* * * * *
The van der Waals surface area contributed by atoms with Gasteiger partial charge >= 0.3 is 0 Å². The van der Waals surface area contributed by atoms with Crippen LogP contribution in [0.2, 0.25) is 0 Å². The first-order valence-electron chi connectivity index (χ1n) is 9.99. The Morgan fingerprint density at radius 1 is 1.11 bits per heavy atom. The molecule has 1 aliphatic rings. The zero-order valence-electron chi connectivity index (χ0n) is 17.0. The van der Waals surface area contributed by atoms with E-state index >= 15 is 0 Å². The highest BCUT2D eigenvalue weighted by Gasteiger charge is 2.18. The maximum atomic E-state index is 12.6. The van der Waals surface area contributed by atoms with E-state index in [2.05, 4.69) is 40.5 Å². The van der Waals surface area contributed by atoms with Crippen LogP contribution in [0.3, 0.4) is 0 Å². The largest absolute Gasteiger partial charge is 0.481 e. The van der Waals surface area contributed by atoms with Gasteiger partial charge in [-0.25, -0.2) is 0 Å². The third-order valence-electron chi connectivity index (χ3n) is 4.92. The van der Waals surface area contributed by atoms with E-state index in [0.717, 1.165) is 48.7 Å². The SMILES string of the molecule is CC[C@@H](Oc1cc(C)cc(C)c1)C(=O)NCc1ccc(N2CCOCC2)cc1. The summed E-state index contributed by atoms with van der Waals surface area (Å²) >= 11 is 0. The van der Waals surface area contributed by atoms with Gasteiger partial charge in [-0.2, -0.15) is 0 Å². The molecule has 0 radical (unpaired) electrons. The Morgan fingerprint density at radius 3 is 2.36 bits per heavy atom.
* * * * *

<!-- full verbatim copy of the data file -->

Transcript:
The van der Waals surface area contributed by atoms with Gasteiger partial charge >= 0.3 is 0 Å². The van der Waals surface area contributed by atoms with Crippen LogP contribution in [0.2, 0.25) is 0 Å². The first-order valence-electron chi connectivity index (χ1n) is 9.99. The Morgan fingerprint density at radius 1 is 1.11 bits per heavy atom. The molecule has 1 aliphatic rings. The zero-order valence-electron chi connectivity index (χ0n) is 17.0. The van der Waals surface area contributed by atoms with E-state index >= 15 is 0 Å². The highest BCUT2D eigenvalue weighted by Gasteiger charge is 2.18. The maximum atomic E-state index is 12.6. The van der Waals surface area contributed by atoms with E-state index in [2.05, 4.69) is 40.5 Å². The van der Waals surface area contributed by atoms with Crippen LogP contribution in [0.3, 0.4) is 0 Å². The largest absolute Gasteiger partial charge is 0.481 e. The van der Waals surface area contributed by atoms with Gasteiger partial charge in [-0.25, -0.2) is 0 Å². The third-order valence-electron chi connectivity index (χ3n) is 4.92. The van der Waals surface area contributed by atoms with E-state index in [0.717, 1.165) is 48.7 Å². The SMILES string of the molecule is CC[C@@H](Oc1cc(C)cc(C)c1)C(=O)NCc1ccc(N2CCOCC2)cc1. The summed E-state index contributed by atoms with van der Waals surface area (Å²) >= 11 is 0. The van der Waals surface area contributed by atoms with Gasteiger partial charge in [-0.2, -0.15) is 0 Å². The molecule has 0 radical (unpaired) electrons. The Morgan fingerprint density at radius 3 is 2.36 bits per heavy atom.